ARPU is usually calculated by dividing your total revenue by sales made. This calculation is a straightforward process that can be carried out easily so long as you know your metrics. However, pricing analytics software tools can calculate this metric between specific periods and save you the hassle by giving you notifications.

This calculation is often carried out every month, and comparisons are made between the current result and other reports made throughout the year.

Important Point:

  • Please note that ARPU is not a GAAP measure, although it is mistaken as such often.

3. NPS per plan

NPS, abbreviated for Net Promoter Score, is a customer loyalty and satisfaction metric that you gain through asking your customers how likely they are to recommend your product. This metric is directly related to your customer’s brand loyalty towards your product.

This metric is usually calculated on a 10 point scale. 0-6 represents “detractors” that are not only unlikely to recommend your product but would also try potential customers not to try it. Your aim should be to keep the number of detractors to the smallest amount.

Users who fall between 7 and 8 are called “passive.” These users can talk to other people about your product positively and negatively. These users have no strong feelings towards your product and usually prefer to stay indifferent.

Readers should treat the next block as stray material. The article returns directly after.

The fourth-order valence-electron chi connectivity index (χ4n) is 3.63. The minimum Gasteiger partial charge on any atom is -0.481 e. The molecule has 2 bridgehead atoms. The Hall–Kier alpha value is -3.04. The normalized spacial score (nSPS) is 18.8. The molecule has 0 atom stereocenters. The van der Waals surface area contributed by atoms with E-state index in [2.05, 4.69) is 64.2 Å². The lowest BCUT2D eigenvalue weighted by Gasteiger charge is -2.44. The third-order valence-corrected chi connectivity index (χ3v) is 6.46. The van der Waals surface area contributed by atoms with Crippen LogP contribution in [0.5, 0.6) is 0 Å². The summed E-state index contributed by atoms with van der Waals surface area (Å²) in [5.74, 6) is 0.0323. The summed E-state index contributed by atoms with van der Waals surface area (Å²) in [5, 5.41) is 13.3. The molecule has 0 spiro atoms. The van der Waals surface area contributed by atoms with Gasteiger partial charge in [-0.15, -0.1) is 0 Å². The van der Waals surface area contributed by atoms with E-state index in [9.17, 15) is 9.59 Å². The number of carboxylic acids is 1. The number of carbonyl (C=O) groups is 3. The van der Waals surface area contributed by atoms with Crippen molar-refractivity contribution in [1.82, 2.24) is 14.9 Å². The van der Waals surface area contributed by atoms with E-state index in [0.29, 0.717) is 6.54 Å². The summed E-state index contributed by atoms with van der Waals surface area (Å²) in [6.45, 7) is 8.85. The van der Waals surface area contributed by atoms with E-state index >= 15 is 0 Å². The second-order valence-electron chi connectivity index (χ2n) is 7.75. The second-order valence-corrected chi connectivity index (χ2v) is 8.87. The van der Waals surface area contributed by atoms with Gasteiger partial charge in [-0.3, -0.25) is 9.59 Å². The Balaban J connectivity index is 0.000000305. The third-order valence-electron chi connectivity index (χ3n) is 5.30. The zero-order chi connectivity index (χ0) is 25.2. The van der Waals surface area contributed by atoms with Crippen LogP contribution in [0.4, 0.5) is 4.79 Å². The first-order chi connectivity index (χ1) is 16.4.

Finally, the users that fall between 9 and 10 are called “promoters.” These users strongly support your product and usually suggest your product to potential users. You should want the number of promoters of your product to be as high as possible.

Conducting churn surveys are a great way to calculate your net promoter score. You can also put interactive sections on your website to measure the quality of the user experience. Answering user reviews and solving the problems they talk about is a great way to increase your net promoter score.